Prospect Risk & Volume Assessment

Jan de Jager 
5 sessions of 3 hours per day,

Business context

A decision to drill an exploration well with the objective to find a new oil or gas field must be based on a sound assessment of the prospect risk and of the volumes: what is the chance that a well will find hydrocarbons, and how much could it be? Risk and volume assessments form the basis for decisions to drill a well or not, and as such form the link between subsurface evaluation and the business aspects of the petroleum industry.  This course explains how risks and volumes can be assessed in a realistic manner, based on a sound understanding of the geological details of the prospect as well as of its regional geological setting and current play understanding.

Who should attend

This course is designed in the first place for geoscientists working in exploration, for prospect portfolio analysts and for their direct supervisors. It is also a very instructive course for staff from disciplines working closely with exploration staff, such as reservoir engineers, petrophysicists and geophysicists.

Course content

The course will demonstrate that realistic risk and volume assessment is not a "black box" operation, but needs geological understanding of the prospect, and the regional setting.

Specific topics that will be discussed include:

  • The fundamentals of Risk and Volumes assessment; translating geological understanding into reasonable numbers and ranges.
  • The difference between risk and uncertainty.
  • Fundamentals of statistics; including explanation of distribution curves, understanding of expectation curves, do's and don'ts for adding risked volumes, and Bayes theorem.
  • Uncertainty of trap, reservoir, seal and charge, illustrated by examples.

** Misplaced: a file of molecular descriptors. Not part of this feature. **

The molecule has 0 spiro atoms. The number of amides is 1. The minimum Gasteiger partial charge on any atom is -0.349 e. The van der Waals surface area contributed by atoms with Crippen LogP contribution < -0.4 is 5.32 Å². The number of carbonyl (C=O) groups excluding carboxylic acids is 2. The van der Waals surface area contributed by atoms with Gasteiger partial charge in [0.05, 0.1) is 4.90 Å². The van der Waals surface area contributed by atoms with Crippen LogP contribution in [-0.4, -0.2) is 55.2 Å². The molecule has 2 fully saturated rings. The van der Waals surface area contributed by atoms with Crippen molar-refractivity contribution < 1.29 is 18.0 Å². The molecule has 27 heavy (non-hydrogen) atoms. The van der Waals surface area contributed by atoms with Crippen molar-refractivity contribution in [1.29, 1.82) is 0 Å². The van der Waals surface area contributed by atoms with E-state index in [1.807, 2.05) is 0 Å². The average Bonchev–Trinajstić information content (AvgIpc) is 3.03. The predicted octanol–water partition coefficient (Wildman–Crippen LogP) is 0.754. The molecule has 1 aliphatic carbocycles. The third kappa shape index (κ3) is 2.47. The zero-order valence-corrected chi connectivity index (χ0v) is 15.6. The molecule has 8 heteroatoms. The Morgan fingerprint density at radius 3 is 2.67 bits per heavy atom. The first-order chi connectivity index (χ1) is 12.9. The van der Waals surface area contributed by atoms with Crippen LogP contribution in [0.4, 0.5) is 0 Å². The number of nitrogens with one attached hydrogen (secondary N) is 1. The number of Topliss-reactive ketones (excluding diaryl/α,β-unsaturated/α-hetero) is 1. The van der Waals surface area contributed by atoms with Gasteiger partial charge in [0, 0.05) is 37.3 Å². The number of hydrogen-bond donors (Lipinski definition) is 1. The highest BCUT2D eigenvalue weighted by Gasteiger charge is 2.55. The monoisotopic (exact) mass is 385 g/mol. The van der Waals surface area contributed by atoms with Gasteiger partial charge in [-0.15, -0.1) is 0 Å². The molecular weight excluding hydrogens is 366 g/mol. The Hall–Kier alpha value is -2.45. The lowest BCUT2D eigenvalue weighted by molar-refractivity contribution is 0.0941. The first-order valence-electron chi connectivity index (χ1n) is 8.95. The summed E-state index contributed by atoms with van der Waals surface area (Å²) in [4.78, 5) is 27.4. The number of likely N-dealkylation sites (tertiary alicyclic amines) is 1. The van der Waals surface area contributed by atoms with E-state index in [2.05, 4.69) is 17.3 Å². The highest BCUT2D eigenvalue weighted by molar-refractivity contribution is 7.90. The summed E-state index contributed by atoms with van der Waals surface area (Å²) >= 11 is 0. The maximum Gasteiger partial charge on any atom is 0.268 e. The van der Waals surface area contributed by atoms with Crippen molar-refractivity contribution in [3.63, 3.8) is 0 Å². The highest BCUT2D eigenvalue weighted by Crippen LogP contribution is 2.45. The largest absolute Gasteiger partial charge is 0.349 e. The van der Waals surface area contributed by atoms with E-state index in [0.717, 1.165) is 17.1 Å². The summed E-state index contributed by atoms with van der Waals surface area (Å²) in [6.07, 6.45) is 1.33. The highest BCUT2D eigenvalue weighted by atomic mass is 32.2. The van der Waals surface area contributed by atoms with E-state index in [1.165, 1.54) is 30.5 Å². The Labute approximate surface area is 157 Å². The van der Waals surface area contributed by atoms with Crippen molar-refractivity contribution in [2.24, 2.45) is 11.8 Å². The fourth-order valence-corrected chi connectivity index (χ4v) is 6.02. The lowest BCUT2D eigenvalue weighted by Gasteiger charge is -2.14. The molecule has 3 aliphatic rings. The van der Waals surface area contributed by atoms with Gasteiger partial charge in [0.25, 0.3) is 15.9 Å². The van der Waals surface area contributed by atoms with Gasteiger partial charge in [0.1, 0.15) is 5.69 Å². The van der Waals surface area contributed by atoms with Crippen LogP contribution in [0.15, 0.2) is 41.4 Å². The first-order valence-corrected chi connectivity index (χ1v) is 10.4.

• Guidelines and exercises for estimating risks realistically and consistently.
  • Calculating volume ranges for prospects and for portfolios of prospects; how to add prospect volumes for a correct representation of prospect portfolios.
  • Incorporation of geophysical evidence (DHIs) in a realistic risk assessment. 

 

Learning, methods and tools

The VILT will be delivered online in5 sessions of 3 hours per day, with 2 breaks of 10 minutes per day. It is the intention to have at least 2 smaller exercises per day. Time will be reserved for recapitulation, questions and discussions. 

VILT will be conducted either via Zoom or Microsoft Teams. Presenting materials can easily be done on this platform. When participants need to ask a question, they can raise their hand, write notes or interrupt the Instructor by using their microphone. The presenter can switch to a screen where he/she can see all participants (also when each participant is sitting in another location e.g. at home). 

Each topic is introduced by a lecture, and learning is re-enforced by practical exercises and discussions. Hand-out material in paper and/or electronic format will be provided.

Day by day programme

DAY 1: Risks, Volumes and Uncertainty 

Introduction participants and course instructor 

Introduction

An outline of the programme and the objective of the course.

Introduction to Risk & Volume assessment: the main concepts and discussion of how the results of risk & volume assessments are used in the business

  • Exercise: are we good estimators

 

Risks, Volumes and Uncertainty

The difference between risk and uncertainty, basics of essential statistical concepts, the play elements and workflow to assess prospect risks, biases in estimating uncertainties, the results of probabilistic volume assessments and their representation in expectation curves and frequency plots, exercises to enhance understanding of introduced concepts